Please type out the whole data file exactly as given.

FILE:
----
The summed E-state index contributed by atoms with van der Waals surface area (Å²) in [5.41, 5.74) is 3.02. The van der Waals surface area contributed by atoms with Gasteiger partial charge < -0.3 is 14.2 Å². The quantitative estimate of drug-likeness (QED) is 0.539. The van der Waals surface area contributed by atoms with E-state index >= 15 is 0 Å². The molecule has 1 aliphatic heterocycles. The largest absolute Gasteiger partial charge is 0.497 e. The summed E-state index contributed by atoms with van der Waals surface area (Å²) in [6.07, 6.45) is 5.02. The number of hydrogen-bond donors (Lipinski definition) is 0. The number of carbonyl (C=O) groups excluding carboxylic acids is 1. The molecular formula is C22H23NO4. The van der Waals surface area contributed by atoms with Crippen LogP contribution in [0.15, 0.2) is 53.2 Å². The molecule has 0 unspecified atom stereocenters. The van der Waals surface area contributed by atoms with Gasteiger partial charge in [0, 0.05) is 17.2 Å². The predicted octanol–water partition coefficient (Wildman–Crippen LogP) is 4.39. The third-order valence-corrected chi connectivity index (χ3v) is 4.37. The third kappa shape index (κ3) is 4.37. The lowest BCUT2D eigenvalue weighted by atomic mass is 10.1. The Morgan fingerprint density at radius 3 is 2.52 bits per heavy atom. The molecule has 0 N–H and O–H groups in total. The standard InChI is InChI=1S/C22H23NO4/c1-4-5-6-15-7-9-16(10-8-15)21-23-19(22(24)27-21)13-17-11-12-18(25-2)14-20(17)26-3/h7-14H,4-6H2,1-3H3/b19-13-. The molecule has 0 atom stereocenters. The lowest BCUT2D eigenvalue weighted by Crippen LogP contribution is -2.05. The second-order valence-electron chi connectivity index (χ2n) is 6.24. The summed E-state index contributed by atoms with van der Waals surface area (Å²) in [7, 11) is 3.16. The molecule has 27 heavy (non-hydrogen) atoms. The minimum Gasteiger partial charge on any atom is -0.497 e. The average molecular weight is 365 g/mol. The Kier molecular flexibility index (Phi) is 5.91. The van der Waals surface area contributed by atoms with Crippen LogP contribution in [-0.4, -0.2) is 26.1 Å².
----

The summed E-state index contributed by atoms with van der Waals surface area (Å²) in [5.41, 5.74) is 3.02. The van der Waals surface area contributed by atoms with Gasteiger partial charge < -0.3 is 14.2 Å². The quantitative estimate of drug-likeness (QED) is 0.539. The van der Waals surface area contributed by atoms with E-state index >= 15 is 0 Å². The molecule has 1 aliphatic heterocycles. The largest absolute Gasteiger partial charge is 0.497 e. The summed E-state index contributed by atoms with van der Waals surface area (Å²) in [6.07, 6.45) is 5.02. The number of hydrogen-bond donors (Lipinski definition) is 0. The number of carbonyl (C=O) groups excluding carboxylic acids is 1. The molecular formula is C22H23NO4. The van der Waals surface area contributed by atoms with Crippen LogP contribution in [0.15, 0.2) is 53.2 Å². The molecule has 0 unspecified atom stereocenters. The van der Waals surface area contributed by atoms with Gasteiger partial charge in [0, 0.05) is 17.2 Å². The predicted octanol–water partition coefficient (Wildman–Crippen LogP) is 4.39. The third-order valence-corrected chi connectivity index (χ3v) is 4.37. The third kappa shape index (κ3) is 4.37. The lowest BCUT2D eigenvalue weighted by atomic mass is 10.1. The Morgan fingerprint density at radius 3 is 2.52 bits per heavy atom. The molecule has 0 N–H and O–H groups in total. The standard InChI is InChI=1S/C22H23NO4/c1-4-5-6-15-7-9-16(10-8-15)21-23-19(22(24)27-21)13-17-11-12-18(25-2)14-20(17)26-3/h7-14H,4-6H2,1-3H3/b19-13-. The molecule has 0 atom stereocenters. The lowest BCUT2D eigenvalue weighted by Crippen LogP contribution is -2.05. The second-order valence-electron chi connectivity index (χ2n) is 6.24. The summed E-state index contributed by atoms with van der Waals surface area (Å²) in [7, 11) is 3.16. The molecule has 27 heavy (non-hydrogen) atoms. The minimum Gasteiger partial charge on any atom is -0.497 e. The average molecular weight is 365 g/mol. The Kier molecular flexibility index (Phi) is 5.91. The van der Waals surface area contributed by atoms with Crippen LogP contribution in [-0.4, -0.2) is 26.1 Å².